Due to planned system maintenance taking place on Wednesday, October 5 from 10 - 11 a.m. (USA Mountain Time), data set landing pages and other related data pages may be temporarily unavailable or behave unexpectedly during that timeframe.
Cold Land Processes Field Experiment (CLPX)
The NSIDC DAAC CLPX collection includes data products from the NASA-NOAA Cold Land Processes Field Experiment (CLPX) and includes measurements of brightness temperature, albedo, visible and infrared imagery, snow characteristics, vegetation, soil moisture, and meteorology. Conducted primarily between the winter of 2001-2002 and the spring of 2003, CLPX took place in the Central Rocky Mountains of Colorado.
CLPX data products come from models, satellite sensors, airborne surveys, and ground-based measurements that include hundreds of snow pits. The primary goal of CLPX was to identify the best methods of measuring snow’s water content through remote sensing. Researchers identified Colorado’s Rocky Mountains as an ideal experiment location because the area provides a variety of terrains, elevations, and snowpack conditions within a relatively small geographic area. Taking a multi-scale approach to studying snow, researchers used a framework of nested study areas, ranging in size from as large as 160,000 square kilometers to as small as 1 hectare.
To record the likely range of snowpack conditions, CLPX researchers undertook two Intensive Observation Periods (IOPs) in both 2002 and 2003, to coincide with both a dry period (February) and a wet period (March). IOP1 was carried out in February 2002, IOP2 in March 2002, IOP3 in February 2003, and IOP4 in March 2003. To maintain consistency, the IOPs were conducted on the same day-of-year (DOY) schedule. Researchers timed their measurements on the ground to take place while satellites and aircraft observed conditions from above.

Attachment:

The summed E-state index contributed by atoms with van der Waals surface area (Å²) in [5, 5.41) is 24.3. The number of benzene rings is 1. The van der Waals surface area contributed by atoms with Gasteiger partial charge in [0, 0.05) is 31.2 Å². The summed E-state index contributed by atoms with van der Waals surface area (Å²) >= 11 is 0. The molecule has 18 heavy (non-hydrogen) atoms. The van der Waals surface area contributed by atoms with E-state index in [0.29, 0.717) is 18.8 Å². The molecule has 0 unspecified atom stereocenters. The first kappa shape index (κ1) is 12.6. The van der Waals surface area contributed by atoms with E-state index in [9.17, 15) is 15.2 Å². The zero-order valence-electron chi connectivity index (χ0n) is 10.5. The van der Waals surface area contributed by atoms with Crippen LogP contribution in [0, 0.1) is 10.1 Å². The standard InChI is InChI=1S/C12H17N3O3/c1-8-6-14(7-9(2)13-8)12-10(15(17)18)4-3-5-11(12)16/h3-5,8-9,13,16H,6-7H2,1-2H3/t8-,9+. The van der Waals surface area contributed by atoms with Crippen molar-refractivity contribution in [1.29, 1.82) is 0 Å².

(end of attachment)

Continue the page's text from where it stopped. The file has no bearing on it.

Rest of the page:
Among the satellite sensors watching from the sky was NASA’s Advanced Microwave Scanning Radiometer - Earth Observing System sensor (AMSR-E). Flying onboard NASA’s Aqua satellite, which launched May 4, 2002, AMSR-E began collecting observations before CLPX field researchers started their 2003 season. Among the achievements of CLPX fieldwork was assembling validation data for AMSR-E, and AMSR-E data products are also available from the NSIDC DAAC.
Researchers returned to the Rocky Mountains of the western United States years after CLPX concluded. Using a similar research model to study snow in a variety of landscapes, scientists have since conducted further ground-truthing studies, as part of NASA’s SnowEx mission. Resulting data products are available through the NSIDC DAAC SnowEx collection.
Brightness temperature; microwave imagery; visible imagery; albedo; snow: cover, depth, grain size; weather: temperature, humidity, precipitation, winds, clouds; soil moisture; vegetation
Colorado Rocky Mountains